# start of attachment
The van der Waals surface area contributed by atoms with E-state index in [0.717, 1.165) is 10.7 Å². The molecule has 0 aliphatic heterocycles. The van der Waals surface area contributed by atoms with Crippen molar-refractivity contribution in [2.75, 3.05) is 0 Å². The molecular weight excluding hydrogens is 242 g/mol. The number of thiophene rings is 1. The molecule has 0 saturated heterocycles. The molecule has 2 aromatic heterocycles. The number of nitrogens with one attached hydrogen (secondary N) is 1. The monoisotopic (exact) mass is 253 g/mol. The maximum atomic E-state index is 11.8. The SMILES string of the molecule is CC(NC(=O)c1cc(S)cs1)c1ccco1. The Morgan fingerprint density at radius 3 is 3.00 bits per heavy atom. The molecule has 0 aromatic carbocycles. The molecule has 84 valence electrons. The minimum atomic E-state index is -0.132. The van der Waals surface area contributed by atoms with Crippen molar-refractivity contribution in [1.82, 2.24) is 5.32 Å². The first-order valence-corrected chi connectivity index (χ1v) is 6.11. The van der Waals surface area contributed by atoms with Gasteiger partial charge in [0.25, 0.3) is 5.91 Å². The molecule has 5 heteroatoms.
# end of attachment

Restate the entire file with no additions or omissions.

The van der Waals surface area contributed by atoms with E-state index in [0.717, 1.165) is 10.7 Å². The molecule has 0 aliphatic heterocycles. The van der Waals surface area contributed by atoms with Crippen molar-refractivity contribution in [2.75, 3.05) is 0 Å². The molecular weight excluding hydrogens is 242 g/mol. The number of thiophene rings is 1. The molecule has 0 saturated heterocycles. The molecule has 2 aromatic heterocycles. The number of nitrogens with one attached hydrogen (secondary N) is 1. The monoisotopic (exact) mass is 253 g/mol. The maximum atomic E-state index is 11.8. The SMILES string of the molecule is CC(NC(=O)c1cc(S)cs1)c1ccco1. The Morgan fingerprint density at radius 3 is 3.00 bits per heavy atom. The molecule has 0 aromatic carbocycles. The molecule has 84 valence electrons. The minimum atomic E-state index is -0.132. The van der Waals surface area contributed by atoms with Crippen molar-refractivity contribution in [1.82, 2.24) is 5.32 Å². The first-order valence-corrected chi connectivity index (χ1v) is 6.11. The van der Waals surface area contributed by atoms with Gasteiger partial charge in [0.25, 0.3) is 5.91 Å². The molecule has 5 heteroatoms.